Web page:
français
Home > IDRC > Funding > Guides and Forms
Guides and Forms
Whether you’re a research grant applicant, successful grantee, or fellowships and awards applicant or supplier, there are guidelines, brochures, information packages, and forms specific to your needs. You’ll find them below.
 
To apply for funding 

Before you propose a research idea, consult the following forms and documents. Different IDRC programs may also have specific requirements and forms, which you’ll find on the program page, under Approach.
  • Research grant idea (Word) (PDF)
  • Application for an IDRC research grant (Word) (PDF)
Projects 

Consultancies

Travel
Banking information
For fellowships and awards

To apply for an IDRC fellowship or award, check out our competitions page. 

If you receive an award, you will also need to provide reports on your activities:
  • guidelines for field research reports 
  • award recipient’s final report form
  • science journalism award recipient’s final report form

Latest Results

Research shows that an integrated approach to dengue control—focusing on ecological, biological, and social factors—can reduce vector densities while empowering communities to tackle the conditions that put them at risk. Dengue is a worldwide public...
Involving urban communities in controlling dengue fever in Latin AmericaHelping communities control <i>leishmaniasis</i> in rural TunisiaPreventing Chagas in Central America through simple home improvementsAdapting to climate change in Malawi by improving soils and nutritionReducing global mercury emissions in artisanal and small-scale gold mining

Latest Results

As climate change and irrigation pressures mount in rural Tunisia, a multi-faceted research effort is giving rural communities the knowledge and tools to stem a growing tide of infection. Zoonotic cutaneous leishmaniasis (ZCL) is on the move. This...
Involving urban communities in controlling dengue fever in Latin America Helping communities control <i>leishmaniasis</i> in rural TunisiaPreventing Chagas in Central America through simple home improvementsAdapting to climate change in Malawi by improving soils and nutritionReducing global mercury emissions in artisanal and small-scale gold mining

Latest Results

Research in El Salvador, Guatemala, and Honduras confirms that low cost and locally sustainable home improvements provide a sustainable means of controlling the spread of Chagas disease.It begins with mild symptoms—typically aches, fever, and...
Involving urban communities in controlling dengue fever in Latin AmericaHelping communities control <i>leishmaniasis</i> in rural Tunisia Preventing Chagas in Central America through simple home improvementsAdapting to climate change in Malawi by improving soils and nutritionReducing global mercury emissions in artisanal and small-scale gold mining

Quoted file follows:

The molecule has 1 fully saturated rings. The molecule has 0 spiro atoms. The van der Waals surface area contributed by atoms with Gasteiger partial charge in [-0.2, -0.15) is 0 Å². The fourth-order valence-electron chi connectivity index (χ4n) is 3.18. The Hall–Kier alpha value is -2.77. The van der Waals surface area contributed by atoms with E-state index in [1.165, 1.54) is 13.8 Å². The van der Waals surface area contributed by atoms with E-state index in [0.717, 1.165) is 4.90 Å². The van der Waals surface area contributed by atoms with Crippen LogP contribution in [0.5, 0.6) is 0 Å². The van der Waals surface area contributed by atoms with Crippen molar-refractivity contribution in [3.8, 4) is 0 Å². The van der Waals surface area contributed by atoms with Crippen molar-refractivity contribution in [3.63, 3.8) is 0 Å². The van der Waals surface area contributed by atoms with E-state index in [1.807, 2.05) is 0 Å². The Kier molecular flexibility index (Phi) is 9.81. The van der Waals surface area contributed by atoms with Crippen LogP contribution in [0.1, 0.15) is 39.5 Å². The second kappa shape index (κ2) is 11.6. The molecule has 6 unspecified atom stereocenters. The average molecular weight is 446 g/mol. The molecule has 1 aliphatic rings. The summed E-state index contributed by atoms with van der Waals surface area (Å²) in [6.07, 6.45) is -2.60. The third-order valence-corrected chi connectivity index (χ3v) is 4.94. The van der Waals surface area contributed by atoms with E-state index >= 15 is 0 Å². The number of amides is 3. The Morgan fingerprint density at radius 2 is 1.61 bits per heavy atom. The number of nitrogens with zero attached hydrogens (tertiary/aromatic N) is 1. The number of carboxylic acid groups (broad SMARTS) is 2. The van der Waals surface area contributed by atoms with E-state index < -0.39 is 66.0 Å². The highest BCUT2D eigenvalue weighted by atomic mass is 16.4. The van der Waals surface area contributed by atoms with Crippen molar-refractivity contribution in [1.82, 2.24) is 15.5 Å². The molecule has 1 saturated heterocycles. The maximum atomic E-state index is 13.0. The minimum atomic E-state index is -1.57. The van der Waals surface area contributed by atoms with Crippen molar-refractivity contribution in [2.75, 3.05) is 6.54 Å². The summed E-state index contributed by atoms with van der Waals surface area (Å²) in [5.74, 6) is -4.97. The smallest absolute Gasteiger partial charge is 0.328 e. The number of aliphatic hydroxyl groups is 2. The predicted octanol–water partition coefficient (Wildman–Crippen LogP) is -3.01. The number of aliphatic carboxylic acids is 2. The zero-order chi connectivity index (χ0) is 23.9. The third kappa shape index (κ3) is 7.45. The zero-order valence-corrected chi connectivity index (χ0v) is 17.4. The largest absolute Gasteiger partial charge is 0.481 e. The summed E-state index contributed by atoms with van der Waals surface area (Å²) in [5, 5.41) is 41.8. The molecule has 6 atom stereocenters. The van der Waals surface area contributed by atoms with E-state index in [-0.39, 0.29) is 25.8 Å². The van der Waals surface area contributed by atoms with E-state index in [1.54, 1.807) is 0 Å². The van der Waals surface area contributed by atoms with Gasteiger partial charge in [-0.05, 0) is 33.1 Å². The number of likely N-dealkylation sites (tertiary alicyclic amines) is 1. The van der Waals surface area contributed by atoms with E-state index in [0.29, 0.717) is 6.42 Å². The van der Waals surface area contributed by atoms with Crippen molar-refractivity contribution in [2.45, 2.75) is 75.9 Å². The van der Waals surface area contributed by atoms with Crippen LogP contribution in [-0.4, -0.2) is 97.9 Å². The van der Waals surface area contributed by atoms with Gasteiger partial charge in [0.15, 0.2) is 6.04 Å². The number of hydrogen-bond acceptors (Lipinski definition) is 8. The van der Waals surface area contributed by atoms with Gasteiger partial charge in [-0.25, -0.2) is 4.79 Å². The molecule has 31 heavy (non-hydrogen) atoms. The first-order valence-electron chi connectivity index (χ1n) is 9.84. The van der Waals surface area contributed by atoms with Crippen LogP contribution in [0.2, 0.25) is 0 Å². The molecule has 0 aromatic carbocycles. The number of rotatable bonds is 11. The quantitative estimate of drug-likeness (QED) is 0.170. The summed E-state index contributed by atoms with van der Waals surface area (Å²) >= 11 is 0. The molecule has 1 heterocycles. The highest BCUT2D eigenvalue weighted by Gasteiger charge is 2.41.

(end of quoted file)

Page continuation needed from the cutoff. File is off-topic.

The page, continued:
Latest Results

Ongoing research in Malawi shows that agro-ecological farming strategies—especially intercropping with legumes—bring many benefits in the context of climate change: healthier soils, improved nutrition, and more resilient farming systems. According...
Involving urban communities in controlling dengue fever in Latin AmericaHelping communities control <i>leishmaniasis</i> in rural TunisiaPreventing Chagas in Central America through simple home improvements Adapting to climate change in Malawi by improving soils and nutritionReducing global mercury emissions in artisanal and small-scale gold mining

Latest Results

Artisanal and small-scale gold mining (ASGM) is the largest source of human-caused mercury emissions, surpassing even coal-burning. With more than 15 million small-scale gold miners operating in more than 70 countries today, finding a way to reduce...
Involving urban communities in controlling dengue fever in Latin AmericaHelping communities control <i>leishmaniasis</i> in rural TunisiaPreventing Chagas in Central America through simple home improvementsAdapting to climate change in Malawi by improving soils and nutrition Reducing global mercury emissions in artisanal and small-scale gold mining
Guides and Forms
IDRC funds researchers in the developing world so they can build healthier, more prosperous societies
Bookmark and Share
Flickr YouTube Facebook Twitter